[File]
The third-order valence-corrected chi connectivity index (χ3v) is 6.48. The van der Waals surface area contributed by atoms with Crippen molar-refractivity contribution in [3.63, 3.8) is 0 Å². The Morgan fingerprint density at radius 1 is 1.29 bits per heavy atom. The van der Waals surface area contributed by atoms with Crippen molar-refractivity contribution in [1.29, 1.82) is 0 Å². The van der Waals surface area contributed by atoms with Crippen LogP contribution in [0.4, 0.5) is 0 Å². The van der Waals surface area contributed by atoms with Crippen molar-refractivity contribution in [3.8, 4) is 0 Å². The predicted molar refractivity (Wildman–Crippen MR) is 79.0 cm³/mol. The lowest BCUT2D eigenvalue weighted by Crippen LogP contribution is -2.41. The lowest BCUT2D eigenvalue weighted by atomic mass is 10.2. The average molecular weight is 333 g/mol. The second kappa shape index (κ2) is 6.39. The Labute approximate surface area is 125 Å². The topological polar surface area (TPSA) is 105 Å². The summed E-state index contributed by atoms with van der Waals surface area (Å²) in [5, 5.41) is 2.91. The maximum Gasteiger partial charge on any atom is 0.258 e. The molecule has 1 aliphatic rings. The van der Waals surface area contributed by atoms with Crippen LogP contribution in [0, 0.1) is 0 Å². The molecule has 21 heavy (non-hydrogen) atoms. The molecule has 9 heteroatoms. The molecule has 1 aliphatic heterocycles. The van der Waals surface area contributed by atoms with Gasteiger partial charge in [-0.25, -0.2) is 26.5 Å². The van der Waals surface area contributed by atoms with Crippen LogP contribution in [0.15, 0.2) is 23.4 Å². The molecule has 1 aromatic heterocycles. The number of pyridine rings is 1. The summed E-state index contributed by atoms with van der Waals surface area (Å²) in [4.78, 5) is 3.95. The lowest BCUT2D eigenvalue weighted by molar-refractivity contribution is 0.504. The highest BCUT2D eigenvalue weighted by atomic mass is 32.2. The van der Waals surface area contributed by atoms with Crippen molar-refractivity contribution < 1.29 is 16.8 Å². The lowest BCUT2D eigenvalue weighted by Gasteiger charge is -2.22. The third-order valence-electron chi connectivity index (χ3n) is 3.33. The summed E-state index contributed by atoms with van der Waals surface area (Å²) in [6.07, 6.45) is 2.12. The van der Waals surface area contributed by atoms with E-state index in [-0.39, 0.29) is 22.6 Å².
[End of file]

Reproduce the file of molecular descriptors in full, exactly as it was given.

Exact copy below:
The third-order valence-corrected chi connectivity index (χ3v) is 6.48. The van der Waals surface area contributed by atoms with Crippen molar-refractivity contribution in [3.63, 3.8) is 0 Å². The Morgan fingerprint density at radius 1 is 1.29 bits per heavy atom. The van der Waals surface area contributed by atoms with Crippen molar-refractivity contribution in [1.29, 1.82) is 0 Å². The van der Waals surface area contributed by atoms with Crippen LogP contribution in [0.4, 0.5) is 0 Å². The van der Waals surface area contributed by atoms with Crippen molar-refractivity contribution in [3.8, 4) is 0 Å². The predicted molar refractivity (Wildman–Crippen MR) is 79.0 cm³/mol. The lowest BCUT2D eigenvalue weighted by Crippen LogP contribution is -2.41. The lowest BCUT2D eigenvalue weighted by atomic mass is 10.2. The average molecular weight is 333 g/mol. The second kappa shape index (κ2) is 6.39. The Labute approximate surface area is 125 Å². The topological polar surface area (TPSA) is 105 Å². The summed E-state index contributed by atoms with van der Waals surface area (Å²) in [5, 5.41) is 2.91. The maximum Gasteiger partial charge on any atom is 0.258 e. The molecule has 1 aliphatic rings. The van der Waals surface area contributed by atoms with Crippen LogP contribution in [0, 0.1) is 0 Å². The molecule has 21 heavy (non-hydrogen) atoms. The molecule has 9 heteroatoms. The molecule has 1 aliphatic heterocycles. The van der Waals surface area contributed by atoms with Gasteiger partial charge in [-0.25, -0.2) is 26.5 Å². The van der Waals surface area contributed by atoms with Crippen LogP contribution in [0.15, 0.2) is 23.4 Å². The molecule has 1 aromatic heterocycles. The number of pyridine rings is 1. The summed E-state index contributed by atoms with van der Waals surface area (Å²) in [4.78, 5) is 3.95. The lowest BCUT2D eigenvalue weighted by molar-refractivity contribution is 0.504. The highest BCUT2D eigenvalue weighted by atomic mass is 32.2. The van der Waals surface area contributed by atoms with Crippen molar-refractivity contribution < 1.29 is 16.8 Å². The lowest BCUT2D eigenvalue weighted by Gasteiger charge is -2.22. The third-order valence-electron chi connectivity index (χ3n) is 3.33. The summed E-state index contributed by atoms with van der Waals surface area (Å²) in [6.07, 6.45) is 2.12. The van der Waals surface area contributed by atoms with E-state index in [-0.39, 0.29) is 22.6 Å².